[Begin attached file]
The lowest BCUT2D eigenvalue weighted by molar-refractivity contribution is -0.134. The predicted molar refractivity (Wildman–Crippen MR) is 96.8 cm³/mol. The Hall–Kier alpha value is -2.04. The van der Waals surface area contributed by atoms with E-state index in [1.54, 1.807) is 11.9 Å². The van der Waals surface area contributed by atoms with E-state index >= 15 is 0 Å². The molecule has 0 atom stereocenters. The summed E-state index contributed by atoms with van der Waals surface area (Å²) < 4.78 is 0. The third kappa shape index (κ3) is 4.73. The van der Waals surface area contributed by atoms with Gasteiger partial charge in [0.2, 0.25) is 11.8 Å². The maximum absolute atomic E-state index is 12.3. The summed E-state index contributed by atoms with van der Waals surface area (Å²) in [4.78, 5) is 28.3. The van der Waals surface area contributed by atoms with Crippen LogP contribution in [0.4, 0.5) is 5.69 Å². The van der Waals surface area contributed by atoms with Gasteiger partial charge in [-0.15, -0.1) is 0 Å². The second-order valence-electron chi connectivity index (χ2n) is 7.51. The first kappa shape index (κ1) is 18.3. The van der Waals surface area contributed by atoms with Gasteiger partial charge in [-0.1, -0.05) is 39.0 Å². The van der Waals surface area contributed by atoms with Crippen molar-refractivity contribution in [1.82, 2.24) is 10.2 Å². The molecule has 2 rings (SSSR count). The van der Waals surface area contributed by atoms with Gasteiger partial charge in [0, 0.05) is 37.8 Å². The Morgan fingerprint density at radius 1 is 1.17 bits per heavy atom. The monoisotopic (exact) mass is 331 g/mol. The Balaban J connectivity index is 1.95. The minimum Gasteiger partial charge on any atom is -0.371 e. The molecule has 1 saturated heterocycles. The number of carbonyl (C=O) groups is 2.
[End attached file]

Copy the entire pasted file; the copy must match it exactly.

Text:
The lowest BCUT2D eigenvalue weighted by molar-refractivity contribution is -0.134. The predicted molar refractivity (Wildman–Crippen MR) is 96.8 cm³/mol. The Hall–Kier alpha value is -2.04. The van der Waals surface area contributed by atoms with E-state index in [1.54, 1.807) is 11.9 Å². The van der Waals surface area contributed by atoms with E-state index >= 15 is 0 Å². The molecule has 0 atom stereocenters. The summed E-state index contributed by atoms with van der Waals surface area (Å²) < 4.78 is 0. The third kappa shape index (κ3) is 4.73. The van der Waals surface area contributed by atoms with Gasteiger partial charge in [0.2, 0.25) is 11.8 Å². The maximum absolute atomic E-state index is 12.3. The summed E-state index contributed by atoms with van der Waals surface area (Å²) in [4.78, 5) is 28.3. The van der Waals surface area contributed by atoms with Crippen LogP contribution in [0.4, 0.5) is 5.69 Å². The van der Waals surface area contributed by atoms with Gasteiger partial charge in [-0.15, -0.1) is 0 Å². The second-order valence-electron chi connectivity index (χ2n) is 7.51. The first kappa shape index (κ1) is 18.3. The van der Waals surface area contributed by atoms with Gasteiger partial charge in [-0.1, -0.05) is 39.0 Å². The van der Waals surface area contributed by atoms with Crippen molar-refractivity contribution in [1.82, 2.24) is 10.2 Å². The molecule has 2 rings (SSSR count). The van der Waals surface area contributed by atoms with Gasteiger partial charge in [0, 0.05) is 37.8 Å². The Morgan fingerprint density at radius 1 is 1.17 bits per heavy atom. The monoisotopic (exact) mass is 331 g/mol. The Balaban J connectivity index is 1.95. The minimum Gasteiger partial charge on any atom is -0.371 e. The molecule has 1 saturated heterocycles. The number of carbonyl (C=O) groups is 2.